Kenya chief justice acts against 'grass cutting' rapists

Kenya chief justice acts against 'grass cutting' rapists

NAIROBI - Kenya's chief justice said Saturday he had ordered "immediate action" over a case where men accused of brutally gang raping a schoolgirl were ordered to cut grass as punishment.

The ferocious attack on the teenage girl and the lack of action against those who carried it out sparked outrage in the country, while over 1.3 million people worldwide have signed a petition demanding justice.

The 16-year-old, known by the pseudonym Liz, was reportedly attacked, beaten and then raped by six men as she returned from her grandfather's funeral in western Kenya in June, before the gang dumped her, bleeding and unconscious, in a deep sewage ditch.

"I have sent the matter to the National Council for the Administration of Justice (NCAJ) for immediate action," Kenya Chief Justice Willy Mutunga said Saturday.

The NCAJ is Kenya's top-level judicial oversight body bringing together the judiciary, police, attorney-general and director of public prosecutions.

On Thursday, hundreds of protestors marched through Nairobi wearing T-shirts with the slogan "Justice for Liz" and draping dozens of pairs of women's knickers along the fence of the police station. Nebila Abdulmelik of the women's rights campaign group Femnet launched the petition demanding justice.

"Our immediate task is for the arrest and prosecution of the perpetrators, and then disciplinary action at the police who failed to take action, because we feel that they embolden others to rape," Abdulmelik said during the demonstration.

"We are using Liz's story to bring to light all the other cases of violence that are not necessarily reported to the media, to the police."

Liz has to use a wheelchair after suffering a broken back, caused either by the beating or by being hurled down into the pit. She also suffered serious internal injuries from the rape.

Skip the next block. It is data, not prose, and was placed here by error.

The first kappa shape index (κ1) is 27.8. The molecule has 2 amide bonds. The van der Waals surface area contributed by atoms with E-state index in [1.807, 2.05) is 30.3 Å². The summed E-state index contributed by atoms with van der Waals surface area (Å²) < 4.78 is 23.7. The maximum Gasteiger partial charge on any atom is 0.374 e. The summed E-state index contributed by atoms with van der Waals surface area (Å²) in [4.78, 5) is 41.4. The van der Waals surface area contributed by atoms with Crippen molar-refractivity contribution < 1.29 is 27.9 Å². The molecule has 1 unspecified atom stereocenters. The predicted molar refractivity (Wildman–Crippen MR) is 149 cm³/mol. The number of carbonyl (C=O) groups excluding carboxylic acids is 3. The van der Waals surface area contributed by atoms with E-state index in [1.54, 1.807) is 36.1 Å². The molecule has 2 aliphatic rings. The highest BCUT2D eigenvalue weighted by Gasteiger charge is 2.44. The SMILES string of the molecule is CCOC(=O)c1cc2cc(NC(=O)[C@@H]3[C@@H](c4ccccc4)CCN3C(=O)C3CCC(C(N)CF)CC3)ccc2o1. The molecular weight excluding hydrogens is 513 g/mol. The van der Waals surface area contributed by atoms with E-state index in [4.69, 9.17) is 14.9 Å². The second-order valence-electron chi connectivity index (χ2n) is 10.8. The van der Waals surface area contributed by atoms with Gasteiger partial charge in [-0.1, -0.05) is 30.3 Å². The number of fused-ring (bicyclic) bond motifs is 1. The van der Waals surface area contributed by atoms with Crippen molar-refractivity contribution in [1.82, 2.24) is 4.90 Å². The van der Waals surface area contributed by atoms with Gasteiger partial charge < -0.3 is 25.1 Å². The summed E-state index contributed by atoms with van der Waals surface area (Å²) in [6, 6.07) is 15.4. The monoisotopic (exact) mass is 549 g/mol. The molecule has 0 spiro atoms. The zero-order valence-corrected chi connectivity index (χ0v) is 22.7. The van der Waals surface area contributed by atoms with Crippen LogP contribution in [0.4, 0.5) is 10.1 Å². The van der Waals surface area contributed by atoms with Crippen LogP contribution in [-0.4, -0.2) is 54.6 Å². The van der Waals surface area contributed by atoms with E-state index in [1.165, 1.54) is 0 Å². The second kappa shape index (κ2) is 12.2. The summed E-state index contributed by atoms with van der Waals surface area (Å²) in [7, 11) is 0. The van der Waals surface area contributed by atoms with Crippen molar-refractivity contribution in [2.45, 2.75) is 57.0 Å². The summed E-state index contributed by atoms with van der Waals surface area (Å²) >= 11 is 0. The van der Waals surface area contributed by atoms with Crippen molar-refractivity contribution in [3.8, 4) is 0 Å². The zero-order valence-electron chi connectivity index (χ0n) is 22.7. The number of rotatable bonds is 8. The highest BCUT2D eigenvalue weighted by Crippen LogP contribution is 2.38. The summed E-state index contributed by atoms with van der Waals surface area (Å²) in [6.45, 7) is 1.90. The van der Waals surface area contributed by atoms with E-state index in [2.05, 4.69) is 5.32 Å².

Her mother told the Daily Nation newspaper, which first reported the story, that three men's identified by Liz were only ordered to cut grass around the police station.

"My wish is to see justice done," Liz also told the newspaper. "I want my attackers arrested and punished."

Numbers signing the petition calling for justice continue to climb, publicised by the online campaign group Avaaz, which calls the grass cutting the "world's worst punishment for rape". "Nobody has been brought to justice - not the rapists, and not the police," Avaaz says in its call for people to sign the petition.

"Women's groups in Kenya say nothing will truly change unless the government is put under the global spotlight."

Rape is a major problem in Kenya. Studies say it is often not taken seriously by the police, with a devastating impact on victims.

"Sexual violence is demoralising... I may look OK on the outside, but on the inside I'm just a time bomb... I can't be a good mother, I can't be a good friend," one Kenyan rape survivor told AFP.

One government study in 2009 found that as many as a fifth of women and girls were victims of sexual violence, although other studies have put the rate even higher.

Another UN-backed government study in 2010 focusing on children found a third of girls and a fifth of boys had suffered sexual violence.

 

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